For one, I like the risk. Knowing that any combat situation can be devastating keeps me alert, it makes me want to get stronger and faster in order to survive any encounter. All in all though, it comes down to completing smaller tasks as a means to acquiring bigger and better things. I see the value in what I wish to earn and know that if I’m not careful I can lose it at a moment’s notice due to the harsh realities of space. If you think about it, there really isn’t a significant discernible difference between grinding in Destiny and Elite Dangerous. It is a matter of preference. What are you willing to tolerate in reaching your goal and what engages you the most? Having something to do is important in keeping a game fun and alive. If the game does not give you something to do, something to work towards, and or something to create then the game you are playing may lack significant replay value. Some games are fun but after you play it once or twice you place it on your shelf to collect dust while you move on to something new.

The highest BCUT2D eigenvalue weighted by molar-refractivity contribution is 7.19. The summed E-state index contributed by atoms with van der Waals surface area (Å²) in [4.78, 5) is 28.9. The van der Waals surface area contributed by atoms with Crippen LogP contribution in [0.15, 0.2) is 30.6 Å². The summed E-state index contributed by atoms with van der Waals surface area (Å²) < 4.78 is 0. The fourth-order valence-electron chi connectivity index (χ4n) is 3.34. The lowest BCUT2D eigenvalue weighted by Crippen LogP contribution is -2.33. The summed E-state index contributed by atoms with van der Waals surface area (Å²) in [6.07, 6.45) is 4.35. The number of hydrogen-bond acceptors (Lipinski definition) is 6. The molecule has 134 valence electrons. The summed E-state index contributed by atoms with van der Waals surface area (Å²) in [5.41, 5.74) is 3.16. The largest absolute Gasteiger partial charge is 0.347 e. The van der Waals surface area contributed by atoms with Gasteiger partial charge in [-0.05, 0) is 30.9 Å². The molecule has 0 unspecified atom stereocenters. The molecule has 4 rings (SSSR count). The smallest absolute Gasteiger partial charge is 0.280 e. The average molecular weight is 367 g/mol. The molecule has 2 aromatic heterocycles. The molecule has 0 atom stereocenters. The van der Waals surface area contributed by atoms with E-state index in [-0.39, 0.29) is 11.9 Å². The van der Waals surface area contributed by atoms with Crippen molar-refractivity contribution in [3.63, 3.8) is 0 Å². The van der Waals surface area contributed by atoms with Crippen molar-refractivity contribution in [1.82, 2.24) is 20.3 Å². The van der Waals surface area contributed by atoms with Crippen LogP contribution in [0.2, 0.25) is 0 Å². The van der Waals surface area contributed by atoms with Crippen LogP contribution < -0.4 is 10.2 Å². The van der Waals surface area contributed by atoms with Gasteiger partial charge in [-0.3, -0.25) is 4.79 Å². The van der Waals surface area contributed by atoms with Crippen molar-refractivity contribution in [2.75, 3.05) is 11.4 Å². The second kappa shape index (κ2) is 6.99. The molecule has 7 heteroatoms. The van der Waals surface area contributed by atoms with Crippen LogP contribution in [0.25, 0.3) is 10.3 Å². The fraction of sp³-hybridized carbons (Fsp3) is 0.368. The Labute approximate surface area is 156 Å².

This is where I store all my Steam games.
This is where I store all my Steam games.

Games like Destiny and Elite Dangerous allow you to formulate a goal, and plan what you need to do to reach that goal. Since the steps involved in the completion of the goal often have sub-steps, you’ll find some of these ultimate goals are surprisingly long-term goals. We may find ourselves investing time into a game comparable to a part-time or even a full-time job. Invest eight hours earning digital game currency when you can theoretically apply the same amount of time into earning actual real-world currency. By no means is this a judgement, as I am just as guilty as anyone else in this department.